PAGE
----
In hindsight, this was a watershed day. We had been on the road for 8 days with 6 to go. This was our last day in the Kimberleys. Our last day of those wonderful rocks and colours. El Questro was an oasis, a pander to citified sensibilities. It worked a treat.
I had heard of the Gibb River Road prior to this trip, but did not realise that it held iconic status. 'The road maketh the man' syndrome. See that little fruit on my hat there, balanced on my spare coach seat? That is a Rosella. And you thought that to be only some variety of parrot. Wrong! They make jam from it. And wine ... I bet that would make the palate wince!
So, off we toddled into the irrigation area. Mile after mile of mango trees. And vegies as far as the eye can see. Kununurra is a town based on the Ord River Scheme of the 60s. This seems to be going stronger and stronger even though us city folk down south thought it had ceased to exist ages ago. It had a setback because rice was not a goer. But they diversified. The hassle now is that they are going big time into Sandalwood trees for use in the perfume market. What a waste of resources. I want them to grow cauliflowers and turnips and pumpkins. Food for the masses.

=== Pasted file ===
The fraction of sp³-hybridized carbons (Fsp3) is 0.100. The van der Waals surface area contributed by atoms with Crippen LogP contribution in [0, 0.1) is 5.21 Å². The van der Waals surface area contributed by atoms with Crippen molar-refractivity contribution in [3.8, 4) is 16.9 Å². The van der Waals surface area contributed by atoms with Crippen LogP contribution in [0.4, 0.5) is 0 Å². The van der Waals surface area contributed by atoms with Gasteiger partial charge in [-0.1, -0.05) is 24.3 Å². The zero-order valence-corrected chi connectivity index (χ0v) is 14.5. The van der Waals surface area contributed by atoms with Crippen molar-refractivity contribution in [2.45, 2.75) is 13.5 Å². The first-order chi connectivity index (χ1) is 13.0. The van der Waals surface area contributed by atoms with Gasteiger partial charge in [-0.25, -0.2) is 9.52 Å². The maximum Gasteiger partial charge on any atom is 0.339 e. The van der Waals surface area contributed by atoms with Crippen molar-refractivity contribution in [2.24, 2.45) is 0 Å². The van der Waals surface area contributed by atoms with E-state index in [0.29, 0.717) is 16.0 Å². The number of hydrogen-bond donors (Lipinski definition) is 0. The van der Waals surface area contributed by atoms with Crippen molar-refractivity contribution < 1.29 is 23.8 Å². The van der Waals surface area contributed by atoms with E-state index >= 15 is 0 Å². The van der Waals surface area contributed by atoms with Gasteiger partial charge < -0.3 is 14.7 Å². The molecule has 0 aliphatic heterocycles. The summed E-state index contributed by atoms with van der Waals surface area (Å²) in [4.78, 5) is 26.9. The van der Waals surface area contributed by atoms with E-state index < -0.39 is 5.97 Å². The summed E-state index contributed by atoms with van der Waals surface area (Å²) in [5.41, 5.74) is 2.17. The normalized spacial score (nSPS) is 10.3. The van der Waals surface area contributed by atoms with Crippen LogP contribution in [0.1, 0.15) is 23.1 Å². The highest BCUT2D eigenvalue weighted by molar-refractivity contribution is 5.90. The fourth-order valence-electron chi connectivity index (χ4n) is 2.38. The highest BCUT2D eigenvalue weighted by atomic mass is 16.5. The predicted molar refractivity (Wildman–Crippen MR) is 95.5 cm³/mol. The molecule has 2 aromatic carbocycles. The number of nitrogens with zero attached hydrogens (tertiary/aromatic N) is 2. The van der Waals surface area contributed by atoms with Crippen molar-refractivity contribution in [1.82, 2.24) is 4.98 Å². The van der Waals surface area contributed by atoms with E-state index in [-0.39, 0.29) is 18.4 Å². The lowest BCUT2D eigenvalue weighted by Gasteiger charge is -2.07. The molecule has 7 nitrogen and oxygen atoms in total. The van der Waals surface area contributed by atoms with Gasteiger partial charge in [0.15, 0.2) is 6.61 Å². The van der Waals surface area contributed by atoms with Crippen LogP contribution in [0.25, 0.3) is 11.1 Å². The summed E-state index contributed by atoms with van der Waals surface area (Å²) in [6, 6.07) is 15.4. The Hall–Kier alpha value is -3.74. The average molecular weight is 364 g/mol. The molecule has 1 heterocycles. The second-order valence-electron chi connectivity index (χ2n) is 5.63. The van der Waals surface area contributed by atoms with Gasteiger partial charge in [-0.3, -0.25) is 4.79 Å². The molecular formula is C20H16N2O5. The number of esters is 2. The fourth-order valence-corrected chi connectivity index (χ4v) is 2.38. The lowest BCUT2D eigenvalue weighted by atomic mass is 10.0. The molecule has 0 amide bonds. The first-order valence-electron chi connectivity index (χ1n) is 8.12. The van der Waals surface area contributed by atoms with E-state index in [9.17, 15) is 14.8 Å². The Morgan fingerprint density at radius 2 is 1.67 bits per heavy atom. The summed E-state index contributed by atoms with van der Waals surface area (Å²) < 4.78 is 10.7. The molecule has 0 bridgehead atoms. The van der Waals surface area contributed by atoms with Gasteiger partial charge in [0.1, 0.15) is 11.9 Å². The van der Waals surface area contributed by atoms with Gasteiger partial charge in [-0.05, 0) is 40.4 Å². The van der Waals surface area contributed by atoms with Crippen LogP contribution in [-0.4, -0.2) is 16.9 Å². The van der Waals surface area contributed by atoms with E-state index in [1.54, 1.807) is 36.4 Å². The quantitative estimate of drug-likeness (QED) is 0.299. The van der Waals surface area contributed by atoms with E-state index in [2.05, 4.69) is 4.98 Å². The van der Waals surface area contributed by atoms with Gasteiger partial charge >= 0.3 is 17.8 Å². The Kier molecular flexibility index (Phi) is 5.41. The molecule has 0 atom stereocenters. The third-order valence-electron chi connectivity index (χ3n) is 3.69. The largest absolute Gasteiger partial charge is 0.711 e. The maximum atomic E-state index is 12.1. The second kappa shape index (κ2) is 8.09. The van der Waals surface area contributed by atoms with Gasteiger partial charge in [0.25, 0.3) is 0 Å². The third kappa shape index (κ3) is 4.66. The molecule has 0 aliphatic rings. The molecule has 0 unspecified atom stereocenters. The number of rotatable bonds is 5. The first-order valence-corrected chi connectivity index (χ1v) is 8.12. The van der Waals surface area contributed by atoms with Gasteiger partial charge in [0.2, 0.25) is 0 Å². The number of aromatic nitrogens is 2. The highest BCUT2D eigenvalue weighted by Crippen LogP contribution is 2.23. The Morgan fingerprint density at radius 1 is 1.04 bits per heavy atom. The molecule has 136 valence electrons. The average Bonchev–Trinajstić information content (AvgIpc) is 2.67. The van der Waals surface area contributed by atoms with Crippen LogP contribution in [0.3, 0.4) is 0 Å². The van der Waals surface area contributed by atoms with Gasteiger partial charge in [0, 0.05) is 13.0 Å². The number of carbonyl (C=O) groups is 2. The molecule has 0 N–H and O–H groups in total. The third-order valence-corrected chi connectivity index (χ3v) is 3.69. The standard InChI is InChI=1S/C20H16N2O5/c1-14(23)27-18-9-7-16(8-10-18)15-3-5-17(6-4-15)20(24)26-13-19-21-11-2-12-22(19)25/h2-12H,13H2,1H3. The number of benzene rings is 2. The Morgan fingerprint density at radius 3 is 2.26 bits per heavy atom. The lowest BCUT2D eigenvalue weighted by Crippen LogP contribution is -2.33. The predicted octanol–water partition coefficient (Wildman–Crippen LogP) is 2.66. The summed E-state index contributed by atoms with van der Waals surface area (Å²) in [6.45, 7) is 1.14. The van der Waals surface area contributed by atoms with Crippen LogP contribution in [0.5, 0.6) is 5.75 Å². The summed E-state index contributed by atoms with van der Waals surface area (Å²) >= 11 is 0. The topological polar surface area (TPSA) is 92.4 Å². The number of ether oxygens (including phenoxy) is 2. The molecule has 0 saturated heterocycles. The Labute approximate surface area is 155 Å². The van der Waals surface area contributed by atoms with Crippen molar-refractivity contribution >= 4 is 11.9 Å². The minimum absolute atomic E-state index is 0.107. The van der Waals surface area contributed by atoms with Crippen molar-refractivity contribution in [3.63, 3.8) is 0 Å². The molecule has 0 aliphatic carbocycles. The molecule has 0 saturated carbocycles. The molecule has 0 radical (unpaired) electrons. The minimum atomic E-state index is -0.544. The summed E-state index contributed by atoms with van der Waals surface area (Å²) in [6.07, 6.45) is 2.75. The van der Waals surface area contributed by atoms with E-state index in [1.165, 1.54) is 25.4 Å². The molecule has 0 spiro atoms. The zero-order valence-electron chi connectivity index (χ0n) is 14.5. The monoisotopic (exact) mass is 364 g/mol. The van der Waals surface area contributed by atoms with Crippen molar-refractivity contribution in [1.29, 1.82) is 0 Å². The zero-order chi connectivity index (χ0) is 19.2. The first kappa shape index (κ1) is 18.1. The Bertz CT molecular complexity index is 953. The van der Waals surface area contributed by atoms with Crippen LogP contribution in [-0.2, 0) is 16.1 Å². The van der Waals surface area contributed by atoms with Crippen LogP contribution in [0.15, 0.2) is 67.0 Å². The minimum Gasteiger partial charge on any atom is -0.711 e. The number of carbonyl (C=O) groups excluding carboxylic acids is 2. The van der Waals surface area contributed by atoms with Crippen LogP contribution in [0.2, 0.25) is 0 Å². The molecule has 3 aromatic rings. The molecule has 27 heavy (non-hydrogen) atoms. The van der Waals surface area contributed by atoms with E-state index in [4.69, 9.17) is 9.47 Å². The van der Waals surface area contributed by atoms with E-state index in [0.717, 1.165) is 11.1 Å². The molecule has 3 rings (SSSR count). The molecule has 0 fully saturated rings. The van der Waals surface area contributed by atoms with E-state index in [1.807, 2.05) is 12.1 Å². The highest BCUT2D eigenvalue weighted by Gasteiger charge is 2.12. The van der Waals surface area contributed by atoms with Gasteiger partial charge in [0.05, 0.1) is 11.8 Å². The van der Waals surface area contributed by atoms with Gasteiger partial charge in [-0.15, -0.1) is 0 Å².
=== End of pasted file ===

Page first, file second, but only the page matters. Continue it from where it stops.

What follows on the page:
The two little fauna shots were taken on the edge of Lake Kununurra (Ord River) where we had our group photo taken. It was while we were setting this up that one of the chaps on the tour announced: "Ladies and Gents, we have a female Prime Minister".
So here we are at the Argyle Downs homestead of the Durack Family. They were instrumental in the settlement of the Kimberleys and in the commencement of the farming of cattle. When it was realised that the Ord River would flood the homestead, they moved it, brick by brick, to higher ground. For its position in the psyche of the early settlers of this nation, it is a most modest abode.
In the grounds of the Durack homestead was this bower, and this male Greater Bower Bird - the one I have been promising or a few days already! Have a look at his neck-kerchief - beautiful, eh what? And yes, the photo of the bower was an 'on yer belly' shot.